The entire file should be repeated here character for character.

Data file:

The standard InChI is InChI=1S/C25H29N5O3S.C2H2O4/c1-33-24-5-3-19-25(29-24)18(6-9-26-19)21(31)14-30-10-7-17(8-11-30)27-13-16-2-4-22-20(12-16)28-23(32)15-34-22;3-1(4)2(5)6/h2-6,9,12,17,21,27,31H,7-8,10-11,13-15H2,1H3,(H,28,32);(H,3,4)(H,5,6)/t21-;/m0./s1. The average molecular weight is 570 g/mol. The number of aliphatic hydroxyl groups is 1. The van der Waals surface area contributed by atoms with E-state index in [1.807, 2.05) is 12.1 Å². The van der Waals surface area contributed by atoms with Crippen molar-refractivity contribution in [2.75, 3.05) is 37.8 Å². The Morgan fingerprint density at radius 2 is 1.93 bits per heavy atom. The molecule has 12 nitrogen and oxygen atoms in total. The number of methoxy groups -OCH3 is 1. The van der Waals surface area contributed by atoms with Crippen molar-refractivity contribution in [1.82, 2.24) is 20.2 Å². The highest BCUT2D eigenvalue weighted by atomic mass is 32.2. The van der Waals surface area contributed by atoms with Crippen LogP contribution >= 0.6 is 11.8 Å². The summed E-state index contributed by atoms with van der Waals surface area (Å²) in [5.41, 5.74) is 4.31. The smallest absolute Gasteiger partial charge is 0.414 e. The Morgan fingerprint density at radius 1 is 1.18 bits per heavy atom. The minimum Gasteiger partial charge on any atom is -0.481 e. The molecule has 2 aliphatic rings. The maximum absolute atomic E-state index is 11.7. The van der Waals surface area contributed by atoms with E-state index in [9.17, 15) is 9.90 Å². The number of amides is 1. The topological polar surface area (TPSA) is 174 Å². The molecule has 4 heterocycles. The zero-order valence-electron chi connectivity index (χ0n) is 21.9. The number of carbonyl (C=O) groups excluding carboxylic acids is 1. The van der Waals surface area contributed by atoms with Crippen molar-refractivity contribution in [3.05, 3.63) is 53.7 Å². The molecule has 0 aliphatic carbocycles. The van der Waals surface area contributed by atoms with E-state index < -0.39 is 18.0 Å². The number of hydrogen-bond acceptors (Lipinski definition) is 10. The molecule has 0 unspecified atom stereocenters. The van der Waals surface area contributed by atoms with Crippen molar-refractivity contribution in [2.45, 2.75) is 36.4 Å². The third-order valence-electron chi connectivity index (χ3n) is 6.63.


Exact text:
The standard InChI is InChI=1S/C25H29N5O3S.C2H2O4/c1-33-24-5-3-19-25(29-24)18(6-9-26-19)21(31)14-30-10-7-17(8-11-30)27-13-16-2-4-22-20(12-16)28-23(32)15-34-22;3-1(4)2(5)6/h2-6,9,12,17,21,27,31H,7-8,10-11,13-15H2,1H3,(H,28,32);(H,3,4)(H,5,6)/t21-;/m0./s1. The average molecular weight is 570 g/mol. The number of aliphatic hydroxyl groups is 1. The van der Waals surface area contributed by atoms with E-state index in [1.807, 2.05) is 12.1 Å². The van der Waals surface area contributed by atoms with Crippen molar-refractivity contribution in [2.75, 3.05) is 37.8 Å². The Morgan fingerprint density at radius 2 is 1.93 bits per heavy atom. The molecule has 12 nitrogen and oxygen atoms in total. The number of methoxy groups -OCH3 is 1. The van der Waals surface area contributed by atoms with Crippen molar-refractivity contribution in [1.82, 2.24) is 20.2 Å². The highest BCUT2D eigenvalue weighted by atomic mass is 32.2. The van der Waals surface area contributed by atoms with Crippen LogP contribution >= 0.6 is 11.8 Å². The summed E-state index contributed by atoms with van der Waals surface area (Å²) in [5.41, 5.74) is 4.31. The smallest absolute Gasteiger partial charge is 0.414 e. The Morgan fingerprint density at radius 1 is 1.18 bits per heavy atom. The minimum Gasteiger partial charge on any atom is -0.481 e. The molecule has 2 aliphatic rings. The maximum absolute atomic E-state index is 11.7. The van der Waals surface area contributed by atoms with E-state index in [9.17, 15) is 9.90 Å². The number of amides is 1. The topological polar surface area (TPSA) is 174 Å². The molecule has 4 heterocycles. The zero-order valence-electron chi connectivity index (χ0n) is 21.9. The number of carbonyl (C=O) groups excluding carboxylic acids is 1. The van der Waals surface area contributed by atoms with Crippen molar-refractivity contribution in [3.05, 3.63) is 53.7 Å². The molecule has 0 aliphatic carbocycles. The van der Waals surface area contributed by atoms with E-state index < -0.39 is 18.0 Å². The number of hydrogen-bond acceptors (Lipinski definition) is 10. The molecule has 0 unspecified atom stereocenters. The van der Waals surface area contributed by atoms with Crippen molar-refractivity contribution in [2.45, 2.75) is 36.4 Å². The third-order valence-electron chi connectivity index (χ3n) is 6.63.